Dr. Mary Druke Becker, passed away in June 26, 2006 in Munich, Germany of a sudden heart attack. She is mourned by friends and associates at the Newberry and across the country.
Mary Druke Becker's association with the Newberry began in 1978 when she was appointed Associate Director of the Documentary History of the Iroquois Project. This project, underwritten by a three-year grant from the National Endowment for the Humanities (and subsequently supported by the Library), is a comprehensive compilation of all treaties and agreements entered into by the Iroquois Nations, with various colonial and imperial states. Originally projected at some 2,000 documents, its size and scope grew dramatically and ultimately reached a total of 9,255 documents. This dramatic expansion was due in no small measure to the efforts of Mary Druke Becker, who, working closely with Center Director Francis Jennings and Project Editor William Fenton, coordinated activities, conducted research in archives and repositories, and consulted with members of Iroquois communities on matters of interpretation and presentation. These contacts drew Chief Jacob Thomas (Cayuga) of the Six
Nations Reserve in Canada, to the Library as a consultant. In 1980 Thomas presented the Center with his reproduction of an Iroquois Condolence Cane.
In 1984, Syracuse University Press published The History and Culture of Iroquois Diplomacy: An Interpretative Guide to the Treaties of the Six Nations and their League, edited by Jennings, Fenton and Druke. This publication is a companion to Iroquois Indians: A Documentary History, the 50-reel microfilm record of the documents collected and reproduced through this massive project.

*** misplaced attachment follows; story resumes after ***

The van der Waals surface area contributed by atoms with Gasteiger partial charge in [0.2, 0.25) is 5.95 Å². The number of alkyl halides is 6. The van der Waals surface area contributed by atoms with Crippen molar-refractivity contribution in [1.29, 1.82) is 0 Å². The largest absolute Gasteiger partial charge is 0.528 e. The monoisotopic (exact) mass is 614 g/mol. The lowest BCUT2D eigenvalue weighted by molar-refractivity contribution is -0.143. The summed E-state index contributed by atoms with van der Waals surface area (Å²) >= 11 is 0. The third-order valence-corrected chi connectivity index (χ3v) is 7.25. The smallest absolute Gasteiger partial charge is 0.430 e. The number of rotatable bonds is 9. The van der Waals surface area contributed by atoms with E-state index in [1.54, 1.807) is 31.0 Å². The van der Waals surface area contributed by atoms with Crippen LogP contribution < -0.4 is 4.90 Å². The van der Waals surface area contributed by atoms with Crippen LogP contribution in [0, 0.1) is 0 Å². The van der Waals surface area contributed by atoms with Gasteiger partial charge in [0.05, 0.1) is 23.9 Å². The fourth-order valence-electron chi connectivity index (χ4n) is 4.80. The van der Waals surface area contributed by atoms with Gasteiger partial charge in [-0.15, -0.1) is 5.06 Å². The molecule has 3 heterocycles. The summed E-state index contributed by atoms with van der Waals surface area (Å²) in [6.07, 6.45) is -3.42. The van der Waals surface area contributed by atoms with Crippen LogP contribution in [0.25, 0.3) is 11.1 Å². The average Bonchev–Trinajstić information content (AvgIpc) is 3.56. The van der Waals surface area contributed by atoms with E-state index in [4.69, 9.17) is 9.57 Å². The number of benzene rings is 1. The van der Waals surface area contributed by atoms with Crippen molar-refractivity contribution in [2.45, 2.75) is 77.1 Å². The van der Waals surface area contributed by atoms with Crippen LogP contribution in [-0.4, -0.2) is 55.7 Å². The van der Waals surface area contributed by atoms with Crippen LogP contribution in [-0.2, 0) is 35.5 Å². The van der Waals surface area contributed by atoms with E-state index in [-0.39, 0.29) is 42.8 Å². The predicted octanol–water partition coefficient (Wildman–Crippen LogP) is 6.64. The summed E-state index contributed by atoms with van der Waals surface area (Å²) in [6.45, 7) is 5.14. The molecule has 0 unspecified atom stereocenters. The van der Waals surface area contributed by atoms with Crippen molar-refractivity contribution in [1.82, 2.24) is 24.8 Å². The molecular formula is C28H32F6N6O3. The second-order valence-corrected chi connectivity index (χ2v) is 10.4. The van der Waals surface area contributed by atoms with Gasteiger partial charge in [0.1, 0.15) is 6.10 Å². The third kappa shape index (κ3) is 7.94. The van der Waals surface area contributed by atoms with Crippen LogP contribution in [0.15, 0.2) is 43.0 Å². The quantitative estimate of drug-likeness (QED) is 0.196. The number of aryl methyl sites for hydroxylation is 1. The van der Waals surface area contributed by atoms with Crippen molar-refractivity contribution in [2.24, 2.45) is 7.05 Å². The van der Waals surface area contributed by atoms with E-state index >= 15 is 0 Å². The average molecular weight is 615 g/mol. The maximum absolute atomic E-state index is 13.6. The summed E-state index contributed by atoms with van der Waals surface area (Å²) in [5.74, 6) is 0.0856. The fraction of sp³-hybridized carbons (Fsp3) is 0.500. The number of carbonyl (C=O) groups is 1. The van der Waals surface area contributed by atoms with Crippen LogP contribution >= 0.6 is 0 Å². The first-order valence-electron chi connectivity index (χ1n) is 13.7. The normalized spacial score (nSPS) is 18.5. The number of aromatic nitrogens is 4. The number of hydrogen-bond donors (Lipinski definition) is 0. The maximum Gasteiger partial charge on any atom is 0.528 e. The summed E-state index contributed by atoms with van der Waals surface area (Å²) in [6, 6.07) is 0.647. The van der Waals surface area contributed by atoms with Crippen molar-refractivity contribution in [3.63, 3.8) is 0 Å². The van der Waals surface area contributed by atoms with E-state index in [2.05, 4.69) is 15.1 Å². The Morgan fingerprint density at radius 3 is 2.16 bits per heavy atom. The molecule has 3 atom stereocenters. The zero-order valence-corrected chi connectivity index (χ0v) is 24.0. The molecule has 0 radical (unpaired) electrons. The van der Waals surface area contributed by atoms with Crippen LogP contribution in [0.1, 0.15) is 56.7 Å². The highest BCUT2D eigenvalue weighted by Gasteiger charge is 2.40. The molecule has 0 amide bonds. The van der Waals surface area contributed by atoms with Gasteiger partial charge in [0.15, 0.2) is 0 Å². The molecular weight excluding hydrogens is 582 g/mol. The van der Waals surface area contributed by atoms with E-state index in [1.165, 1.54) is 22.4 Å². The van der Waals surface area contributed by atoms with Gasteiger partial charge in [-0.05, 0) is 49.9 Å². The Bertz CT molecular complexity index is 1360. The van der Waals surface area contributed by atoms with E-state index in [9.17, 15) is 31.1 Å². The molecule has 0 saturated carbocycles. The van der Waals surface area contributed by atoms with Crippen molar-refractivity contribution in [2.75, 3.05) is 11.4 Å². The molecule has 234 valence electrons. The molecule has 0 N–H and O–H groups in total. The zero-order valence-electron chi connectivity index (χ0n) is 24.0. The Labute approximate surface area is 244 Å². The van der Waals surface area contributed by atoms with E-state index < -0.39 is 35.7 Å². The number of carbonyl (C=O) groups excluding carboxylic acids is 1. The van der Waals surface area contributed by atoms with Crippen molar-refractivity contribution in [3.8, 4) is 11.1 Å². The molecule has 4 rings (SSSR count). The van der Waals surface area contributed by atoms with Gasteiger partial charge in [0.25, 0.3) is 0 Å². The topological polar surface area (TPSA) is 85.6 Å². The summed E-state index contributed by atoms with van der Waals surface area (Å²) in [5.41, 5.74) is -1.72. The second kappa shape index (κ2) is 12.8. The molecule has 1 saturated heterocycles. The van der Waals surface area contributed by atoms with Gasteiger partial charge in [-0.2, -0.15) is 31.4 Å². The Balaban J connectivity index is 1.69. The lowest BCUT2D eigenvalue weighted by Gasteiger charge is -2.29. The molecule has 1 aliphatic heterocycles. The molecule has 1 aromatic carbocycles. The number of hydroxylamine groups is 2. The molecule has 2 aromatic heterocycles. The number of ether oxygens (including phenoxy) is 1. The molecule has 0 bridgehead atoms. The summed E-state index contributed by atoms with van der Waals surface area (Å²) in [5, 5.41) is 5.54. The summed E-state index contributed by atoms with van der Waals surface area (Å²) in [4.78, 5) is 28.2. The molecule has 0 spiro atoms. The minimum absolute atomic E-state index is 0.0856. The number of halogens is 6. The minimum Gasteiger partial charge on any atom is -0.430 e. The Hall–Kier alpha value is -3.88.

Dr. Becker's association with the Center continued after she had left for subsequent academic postings. In 1991, the Center distributed her Recent Books and Articles in American Indian History," as well as a 1992 supplement.
In keeping with Becker's determination to share the fruits of her considerable labors, the Newberry Library transferred paper copies of the Iroquois documents to the Iroquois Museum, Howes Cave, New York. The Newberry holds a microfilm copy, and administrative records from the project.
A seminal figure in the long history of the Newberry Library's McNickle Center, Mary Druke Becker is remembered fondly by staff, scholars, librarians and associates, and on their behalf, I extend my condolences to family and friends.
Brian Hosmer, Director